Three differences between social entrepreneurs and intrapreneurs people don’t talk about

Inforgraphic via Dazeinfo

Inforgraphic via Dazeinfo

Most literature implies that the successful intrapreneur needs most of the same attitudes and tools as the entrepreneur; in other words, that the intrapreneur is just an entrepreneur who happens to work within an established company. In fact, beyond the drive to innovate, there are arguably more differences than similarities between the two. Here are three.

#1: Skill sets:

It is not chance that determines who becomes an entrepreneur and who an intrapreneur: both require different drivers and very, very different skill sets.

A classic choice in entrepreneurship is: “king or rich?”*. In other words, would you prefer to be wealthy, and surrender some control, or to give up funding, and retain control?

While neither social entrepreneurs or intrapreneurs are likely to strike it rich, there is a marked difference in how much control each has. To navigate internal politics and make change happen within an established organization, intrapreneurs require strong skills in negotiation and stakeholder management. These are characteristics that would be valuable in any role, but they take on extra importance for an intrapreneur. This is not an area where kings would do well.

#2: Financing

Another differences between the practitioners is what types of financing, and thus financial knowledge, each is likely to require.

A social entrepreneur must be a master of creative financing, particularly at the start-up phase when there is a notable lack of available funding. This could mean anything from angel investors to impact investors to traditional donors.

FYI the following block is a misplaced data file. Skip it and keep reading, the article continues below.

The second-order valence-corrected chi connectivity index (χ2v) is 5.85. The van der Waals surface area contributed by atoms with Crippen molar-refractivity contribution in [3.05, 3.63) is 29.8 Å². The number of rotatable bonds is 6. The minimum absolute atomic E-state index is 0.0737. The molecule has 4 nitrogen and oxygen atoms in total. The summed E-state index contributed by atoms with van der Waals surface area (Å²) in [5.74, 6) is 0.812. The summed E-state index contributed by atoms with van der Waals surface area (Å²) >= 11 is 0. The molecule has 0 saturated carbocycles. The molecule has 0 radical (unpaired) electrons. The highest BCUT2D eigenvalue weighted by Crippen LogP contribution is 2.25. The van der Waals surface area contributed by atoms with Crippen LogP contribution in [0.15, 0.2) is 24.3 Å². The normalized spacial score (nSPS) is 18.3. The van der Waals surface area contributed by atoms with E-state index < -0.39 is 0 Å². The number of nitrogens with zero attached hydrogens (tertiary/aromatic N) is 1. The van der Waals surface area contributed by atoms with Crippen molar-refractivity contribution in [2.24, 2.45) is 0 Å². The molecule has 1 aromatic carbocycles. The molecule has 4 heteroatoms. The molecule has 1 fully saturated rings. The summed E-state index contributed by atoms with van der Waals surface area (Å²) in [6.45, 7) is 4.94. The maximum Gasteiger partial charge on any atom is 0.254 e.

In contrast, an intrapreneur is more likely to draw on internal funding. This gives them a substantial advantage in terms of flexibility and a much gentler cushion between start up and proof of concept.

#3: Objectives and Opportunities:

Social intrapreneurs and entrepreneurs are both well placed to deliver impact, but different means advantage each.

The independence of the entrepreneur lends itself more to trying new ideas and testing new solutions. However, starting from scratch makes it harder to implement at scale.

The intrapreneur faces the opposition challenges and opportunities. To succeed, ideas should have a direct relationship with the host company’s core business, strictly limiting the range of possibilities. However, successful ideas can be adapted through out the existing company structure, supporting quick scale-up.

*Wasserman, N. (2008) “The Founder’s Dilemma”, Harvard Business Review, 86(2):103-109.

Alexa Roscoe is the Founder of The Social MBA. Read more of her work here.  For more on social enterprise check out “Three consequences of overhyping social enterprise” and  “Three reasons social entrepreneurs should ignore MBA rankings”.

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